Four Years in Jail for ‘FBI Fantasy’

28_Huff FBI Fantasy

• Retired U.S. Navy lieutenant commander says he has evidence to prove friend is innocent

By Pat Shannan

Readers of AMERICAN FREE PRESS will remember the series of articles run on these pages in 2010-11 concerning the plight of the Monroe County, Tennessee man who tried to expose fraud in the local court and grand jury system. Instead, United States Navy Lieutenant Commander Walter Fitzpatrick (Ret.) found himself jailed for trying to perform a citizen’s arrest when the cops wouldn’t enforce their own laws.

According to the man who started it all, the following federal attack on him and Darren Huff of Dallas, Georgia, in the small Tenn. town of Madisonville, was just one more Federal Bureau of Investigation (FBI) provocation, and he now has the evidence to prove it.

“Darren Huff is an innocent man in jail for four years for a crime that never happened,” said Fitzpatrick.

When interested citizens came to Madisonville on April 20, 2010 for a court hearing on the Fitzpatrick matter, Huff was followed from north Ga. by the FBI, detained at the interstate exit by state and local law enforcement and released after agreeing to lock his legally-registered rifle and handgun in the toolbox of his pickup truck. No arrest was made and Huff proceeded peacefully into town. The police saw that the supporters were not there to provoke violence but to stand up for a fellow American who was being wronged by the system.

“The FBI saw it as another invitation to create a crime where none existed,” said Fitzpatrick. He proved his point with Special Agent Mark Van Balen’s sworn affidavit on April 26.

Hard Assets Alliance

Even though video shows Huff being determined not to be a security risk by the Tenn. authorities and released, six days later Van Balen swore out an affidavit “full of lies and deception,” according to Fitzpatrick, including Huff’s alleged threats to “make arrests on various individuals, that he was ready to die for his rights and that if they didn’t have enough people on April 20 to do all they planned to do that day, that they would be back in one to two weeks.”

Huff has repeatedly denied making any such outrageous statements, and Van Balen even admits in his affidavit that he never heard anything provocative from Huff.

Van Balen claims that Huff was heard making threats at the traffic stop by a Lt. Don Williams of the Drug Task Force and these were passed on to him. Van Balen makes no claims of personal knowledge as to any lawbreaking by Huff. In fact, court testimony showed that Huff was under FBI surveillance from the night of April 19. Huff was followed when he left home at 4 a.m. and was watched all day. There was never a moment when the FBI did not know where Huff was during that 24-hour period, and he was never a threat to anyone.

Fitzpatrick told AFP that he has located and interviewed 31 of the 33 people known to have been on the scene that morning outside of the Monroe County courthouse. None of the 31 was armed or even saw anyone other than law enforcement officers armed. The other two were a Knoxville news reporter and cameramen who refused to identify themselves when Fitzpatrick asked them to do so.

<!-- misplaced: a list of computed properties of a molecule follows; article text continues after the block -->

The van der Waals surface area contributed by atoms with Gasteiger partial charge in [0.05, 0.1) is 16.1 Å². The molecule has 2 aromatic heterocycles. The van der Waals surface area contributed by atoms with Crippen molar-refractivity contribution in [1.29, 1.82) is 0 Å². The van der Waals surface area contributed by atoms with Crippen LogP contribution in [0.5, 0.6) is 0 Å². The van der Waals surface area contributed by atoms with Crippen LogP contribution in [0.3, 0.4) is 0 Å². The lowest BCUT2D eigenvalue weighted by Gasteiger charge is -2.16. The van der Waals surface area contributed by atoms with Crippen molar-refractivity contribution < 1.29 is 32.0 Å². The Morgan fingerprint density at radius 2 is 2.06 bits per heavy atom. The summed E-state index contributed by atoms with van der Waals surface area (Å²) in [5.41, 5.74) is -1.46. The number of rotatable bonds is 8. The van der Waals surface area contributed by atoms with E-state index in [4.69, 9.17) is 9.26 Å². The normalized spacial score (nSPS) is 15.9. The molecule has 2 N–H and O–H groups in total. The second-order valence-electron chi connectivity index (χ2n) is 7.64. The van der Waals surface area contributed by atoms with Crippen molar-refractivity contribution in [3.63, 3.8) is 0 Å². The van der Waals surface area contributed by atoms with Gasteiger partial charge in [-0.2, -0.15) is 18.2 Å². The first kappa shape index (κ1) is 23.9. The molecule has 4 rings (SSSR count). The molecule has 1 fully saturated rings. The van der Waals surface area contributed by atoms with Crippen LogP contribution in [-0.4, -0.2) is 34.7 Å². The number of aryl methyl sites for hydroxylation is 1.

Not one of the 31 citizens was approached and questioned by any of the 150 law enforcement officers on the scene as to whether or not they were armed. Fitzpatrick has collected statements from all 31. It was a peaceful assembly.

“Furthermore,” said Fitzpatrick, “Darren Huff not only was unarmed the whole time but he spent his morning at Donna’s Old Town Café across the street and the only time he briefly set foot on the courthouse property was to take sausage biscuits and coffee to officers standing there. However, my hearing was being held four blocks away at a separate courthouse building unknown to Huff, and he was never there.

“Federal officials not only successfully prosecuted and convicted a U.S. citizen for a thought crime,” added Fitzpatrick, “but the only one with the thought was the fantasizing FBI agent.”

Huff is more than a year into serving a four-year sentence at the Federal Correctional Institution in Texarkana, Texas. He is still waiting for his attorney, Gerald Gulley of Knoxville, to file his appeal. Gulley did not return AFP’s calls.

Fitzpatrick cites a little known FBI program known as “Operation Vigilant Eagle” that involves surveillance of veterans who express views critical of the government. This includes those who discuss a pending revolution on the Internet.

“Anybody in America who stands up for the rights of American citizens as outlined by the Constitution is being targeted and jailed by the federal government,” he said.

This case is significant and chilling because the FBI has prepared it to stifle dissent.

In their slick description of it on their website, they brag that “Huff was sentenced to four years in prison for transporting firearms across state lines with the intent to cause a civil disorder. It was the first time this violation was successfully prosecuted.”

Case Agent Scott Johnson, of the Knoxville FBI Division, stated that “This case is monumental to the FBI because it will set precedent for case law in future domestic terrorism cases throughout the United States.”

Pat Shannan

Pat Shannan is an AFP contributing editor and the author of several best-selling videos and books.

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